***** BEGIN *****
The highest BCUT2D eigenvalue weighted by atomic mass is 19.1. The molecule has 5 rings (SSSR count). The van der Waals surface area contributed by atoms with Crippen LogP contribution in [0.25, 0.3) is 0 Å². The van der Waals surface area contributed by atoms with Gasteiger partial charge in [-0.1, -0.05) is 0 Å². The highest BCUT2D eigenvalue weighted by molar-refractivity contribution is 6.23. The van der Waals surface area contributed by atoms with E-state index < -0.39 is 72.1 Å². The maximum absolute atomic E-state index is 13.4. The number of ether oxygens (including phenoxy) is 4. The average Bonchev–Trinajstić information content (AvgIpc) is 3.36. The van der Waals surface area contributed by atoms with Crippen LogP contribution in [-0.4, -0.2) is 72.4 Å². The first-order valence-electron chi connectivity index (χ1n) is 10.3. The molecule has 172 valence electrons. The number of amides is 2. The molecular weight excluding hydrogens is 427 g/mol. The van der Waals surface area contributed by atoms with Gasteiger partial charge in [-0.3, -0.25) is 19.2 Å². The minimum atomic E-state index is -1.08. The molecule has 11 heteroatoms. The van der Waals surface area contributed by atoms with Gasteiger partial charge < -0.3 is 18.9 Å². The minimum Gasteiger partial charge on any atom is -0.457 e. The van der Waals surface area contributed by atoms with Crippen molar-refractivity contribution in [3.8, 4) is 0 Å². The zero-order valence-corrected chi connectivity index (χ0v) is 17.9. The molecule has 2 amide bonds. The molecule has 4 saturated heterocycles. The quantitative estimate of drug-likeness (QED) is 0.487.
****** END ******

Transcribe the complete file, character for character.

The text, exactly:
The highest BCUT2D eigenvalue weighted by atomic mass is 19.1. The molecule has 5 rings (SSSR count). The van der Waals surface area contributed by atoms with Crippen LogP contribution in [0.25, 0.3) is 0 Å². The van der Waals surface area contributed by atoms with Gasteiger partial charge in [-0.1, -0.05) is 0 Å². The highest BCUT2D eigenvalue weighted by molar-refractivity contribution is 6.23. The van der Waals surface area contributed by atoms with E-state index < -0.39 is 72.1 Å². The maximum absolute atomic E-state index is 13.4. The number of ether oxygens (including phenoxy) is 4. The average Bonchev–Trinajstić information content (AvgIpc) is 3.36. The van der Waals surface area contributed by atoms with Crippen LogP contribution in [-0.4, -0.2) is 72.4 Å². The first-order valence-electron chi connectivity index (χ1n) is 10.3. The molecule has 172 valence electrons. The number of amides is 2. The molecular weight excluding hydrogens is 427 g/mol. The van der Waals surface area contributed by atoms with Gasteiger partial charge in [-0.3, -0.25) is 19.2 Å². The minimum atomic E-state index is -1.08. The molecule has 11 heteroatoms. The van der Waals surface area contributed by atoms with Gasteiger partial charge < -0.3 is 18.9 Å². The minimum Gasteiger partial charge on any atom is -0.457 e. The van der Waals surface area contributed by atoms with Crippen molar-refractivity contribution in [3.8, 4) is 0 Å². The zero-order valence-corrected chi connectivity index (χ0v) is 17.9. The molecule has 2 amide bonds. The molecule has 4 saturated heterocycles. The quantitative estimate of drug-likeness (QED) is 0.487.